Please create an account to participate in the Slashdot moderation system


Forgot your password?

Most Primitive Snake Fossil Discovered 77

smooth wombat writes "A newly discovered fossil seems to suggest that snakes evolved on land rather than in the water. The size of the fossil is unknown but it wasn't more than three feet long according to Hussam Zaher of the University of Sao Paulo in Brazil. It's the first time scientists have found a snake with a sacrum -- a bony feature supporting the pelvis -- he said. That feature was lost as snakes evolved from lizards, and since this is the only known snake that hasn't lost it, it must be the most primitive known, he said."
This discussion has been archived. No new comments can be posted.

Most Primitive Snake Fossil Discovered

Comments Filter:
  • Snakes?! (Score:5, Funny)

    by winmine ( 934311 ) on Wednesday April 19, 2006 @11:11PM (#15162219)
    Was a fossilized plane found nearby?
    • We got snakes on the motherfu*kin thread!
    • It was a fossilized NAZI PLANE, thus proving that the Third Reich had discovered time travel, but it was too late to change the course of the war. Of course, one S.L. Jackson killed all the nazis and their snakes and made it back to present day.

      That's my SOAP 2 script. Feel free to use it royalty free, so long as I get to see the movie.
    • No plane, but i believe there was a fossilized cete of proto-badgers found nearby.
  • by Alien54 ( 180860 ) on Wednesday April 19, 2006 @11:17PM (#15162239) Journal
    I know there has to be a joke in here someplace. but politicians need not apply, since snakes are mostly backbone as it is.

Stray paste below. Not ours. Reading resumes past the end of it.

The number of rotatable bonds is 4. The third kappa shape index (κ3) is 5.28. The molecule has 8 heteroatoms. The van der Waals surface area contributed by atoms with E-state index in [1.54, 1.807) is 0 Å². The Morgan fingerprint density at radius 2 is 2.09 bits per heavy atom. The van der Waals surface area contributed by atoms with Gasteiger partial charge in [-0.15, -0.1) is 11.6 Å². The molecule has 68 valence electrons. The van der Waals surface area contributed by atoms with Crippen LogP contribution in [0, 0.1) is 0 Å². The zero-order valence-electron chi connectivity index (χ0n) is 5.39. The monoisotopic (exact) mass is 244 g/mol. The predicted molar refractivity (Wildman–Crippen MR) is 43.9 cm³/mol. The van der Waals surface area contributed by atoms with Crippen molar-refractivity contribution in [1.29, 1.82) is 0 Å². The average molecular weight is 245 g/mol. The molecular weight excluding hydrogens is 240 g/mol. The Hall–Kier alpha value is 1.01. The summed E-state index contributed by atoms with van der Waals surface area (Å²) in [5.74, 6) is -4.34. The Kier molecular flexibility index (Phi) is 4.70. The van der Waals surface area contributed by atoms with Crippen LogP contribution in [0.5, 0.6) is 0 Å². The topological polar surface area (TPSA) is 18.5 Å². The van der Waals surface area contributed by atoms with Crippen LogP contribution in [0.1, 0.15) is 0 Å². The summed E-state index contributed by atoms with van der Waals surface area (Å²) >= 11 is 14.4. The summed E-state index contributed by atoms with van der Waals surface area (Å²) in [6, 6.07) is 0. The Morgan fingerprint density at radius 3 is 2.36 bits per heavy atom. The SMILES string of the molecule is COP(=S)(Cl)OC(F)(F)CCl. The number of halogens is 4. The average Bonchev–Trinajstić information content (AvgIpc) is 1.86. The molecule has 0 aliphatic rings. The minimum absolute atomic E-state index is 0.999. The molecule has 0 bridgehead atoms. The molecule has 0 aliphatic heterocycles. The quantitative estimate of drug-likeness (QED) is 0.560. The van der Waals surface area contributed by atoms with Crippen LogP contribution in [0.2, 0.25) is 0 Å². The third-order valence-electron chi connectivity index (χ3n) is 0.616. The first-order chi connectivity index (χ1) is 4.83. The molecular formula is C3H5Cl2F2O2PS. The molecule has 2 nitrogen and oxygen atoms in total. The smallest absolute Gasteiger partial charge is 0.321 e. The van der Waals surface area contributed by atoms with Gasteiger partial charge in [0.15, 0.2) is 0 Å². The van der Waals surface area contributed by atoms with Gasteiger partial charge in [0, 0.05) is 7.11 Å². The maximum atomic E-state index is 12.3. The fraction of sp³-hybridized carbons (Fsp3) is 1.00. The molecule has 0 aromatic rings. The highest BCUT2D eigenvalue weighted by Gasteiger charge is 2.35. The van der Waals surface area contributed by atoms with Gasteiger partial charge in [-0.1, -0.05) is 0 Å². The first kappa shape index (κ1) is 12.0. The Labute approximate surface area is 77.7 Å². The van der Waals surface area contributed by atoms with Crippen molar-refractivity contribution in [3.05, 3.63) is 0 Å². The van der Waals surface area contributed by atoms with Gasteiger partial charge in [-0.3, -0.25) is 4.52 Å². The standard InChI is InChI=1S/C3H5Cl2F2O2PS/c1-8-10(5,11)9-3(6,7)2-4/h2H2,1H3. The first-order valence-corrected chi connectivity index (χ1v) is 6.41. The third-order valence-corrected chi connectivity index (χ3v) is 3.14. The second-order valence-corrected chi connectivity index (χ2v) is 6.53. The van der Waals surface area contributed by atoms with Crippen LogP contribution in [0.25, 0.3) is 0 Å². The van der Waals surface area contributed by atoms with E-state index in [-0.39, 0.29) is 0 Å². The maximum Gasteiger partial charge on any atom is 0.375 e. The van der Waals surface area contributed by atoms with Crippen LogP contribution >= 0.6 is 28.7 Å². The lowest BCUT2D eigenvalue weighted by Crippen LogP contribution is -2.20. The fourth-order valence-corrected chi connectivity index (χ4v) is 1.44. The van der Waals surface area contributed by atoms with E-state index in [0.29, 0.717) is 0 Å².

• Does "most primitive" = oldest?

    Cause if they found a snake older than 90 million years and it didn't have a sacrum... that'd just confuse the issue all over again.
    • Does "most primitive" = oldest?
      Want a coelacanth? Primitive but you can get one that was alive quite recently.
      • Coelacanth is a family name, not a species of fish (like "ape" rather than "homo sapien"). There are members of the family coelacanth around today, but they are not "primitive" members of the family: they are the modern members of it.
    • if they found a snake older than 90 million years and it didn't have a sacrum... that'd just confuse the issue all over again.

      How about finding a snake that's evolving a pelvis? If fish can do it, can't snakes?

      • Ironically enough, my pelvis appears to be evolving a snake. It is especially average in the presence of the rare but succulent Asian big breasted female.
    • Re:Huh? (Score:4, Informative)

      by FroBugg ( 24957 ) on Thursday April 20, 2006 @12:48AM (#15162633) Homepage
      Yes and no.

      This snake, with the sacrum, had to come before modern snakes. But evolution isn't a process of an entire species becoming an entire new species.

      A group of these snakes could have been geographically isolated, during which time they evolved further, losing the sacrum. Meanwhile, others of this species were still happily breeding elsewhere.

      So it could be possible to find a sacrum-less fossil older (though probably not by much) than this one.
  • Snakes with hips would scare me, I can barely stand snakes with shoulders........... ;-)
  • by hackwrench ( 573697 ) <> on Wednesday April 19, 2006 @11:27PM (#15162290) Homepage Journal
    Having a feature makes you more primitive than not having a feature?
    Wow! The final proof that men are more primitive than women!
  • by gadlaw ( 562280 ) <> on Wednesday April 19, 2006 @11:40PM (#15162339) Homepage Journal
    All this is very good and important as we fill the evolutionary gaps. While it will never be enough to convince the 'god did it' crowd it does make the rest of us feel better seeing the evidence pile up. But my original thought when reading this story was wondering when scientists will be able to determine whether lawyers are more closely related to snakes or to slime molds. I'm crossing my fingers for slime molds. I like snakes.
  • by SeaDour ( 704727 )
    The snake was also found in the fossilized remains of a lush garden -- specifically, near an apple tree.